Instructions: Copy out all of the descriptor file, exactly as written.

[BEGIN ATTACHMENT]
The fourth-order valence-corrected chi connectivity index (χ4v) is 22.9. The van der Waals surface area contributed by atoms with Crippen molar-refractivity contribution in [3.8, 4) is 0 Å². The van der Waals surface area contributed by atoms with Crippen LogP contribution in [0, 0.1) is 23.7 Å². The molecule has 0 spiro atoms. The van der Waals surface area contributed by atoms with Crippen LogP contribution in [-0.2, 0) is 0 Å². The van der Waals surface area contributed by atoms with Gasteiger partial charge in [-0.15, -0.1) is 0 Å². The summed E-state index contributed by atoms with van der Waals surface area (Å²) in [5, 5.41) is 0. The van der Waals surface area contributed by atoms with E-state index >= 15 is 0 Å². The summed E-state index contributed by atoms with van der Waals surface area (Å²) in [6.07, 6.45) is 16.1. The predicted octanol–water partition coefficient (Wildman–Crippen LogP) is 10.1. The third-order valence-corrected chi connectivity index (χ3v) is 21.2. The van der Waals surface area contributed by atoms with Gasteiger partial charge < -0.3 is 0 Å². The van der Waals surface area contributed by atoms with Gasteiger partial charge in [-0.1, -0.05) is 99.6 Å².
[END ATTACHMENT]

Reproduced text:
The fourth-order valence-corrected chi connectivity index (χ4v) is 22.9. The van der Waals surface area contributed by atoms with Crippen molar-refractivity contribution in [3.8, 4) is 0 Å². The van der Waals surface area contributed by atoms with Crippen LogP contribution in [0, 0.1) is 23.7 Å². The molecule has 0 spiro atoms. The van der Waals surface area contributed by atoms with Crippen LogP contribution in [-0.2, 0) is 0 Å². The van der Waals surface area contributed by atoms with Gasteiger partial charge in [-0.15, -0.1) is 0 Å². The summed E-state index contributed by atoms with van der Waals surface area (Å²) in [5, 5.41) is 0. The van der Waals surface area contributed by atoms with E-state index >= 15 is 0 Å². The summed E-state index contributed by atoms with van der Waals surface area (Å²) in [6.07, 6.45) is 16.1. The predicted octanol–water partition coefficient (Wildman–Crippen LogP) is 10.1. The third-order valence-corrected chi connectivity index (χ3v) is 21.2. The van der Waals surface area contributed by atoms with Gasteiger partial charge < -0.3 is 0 Å². The van der Waals surface area contributed by atoms with Gasteiger partial charge in [-0.1, -0.05) is 99.6 Å².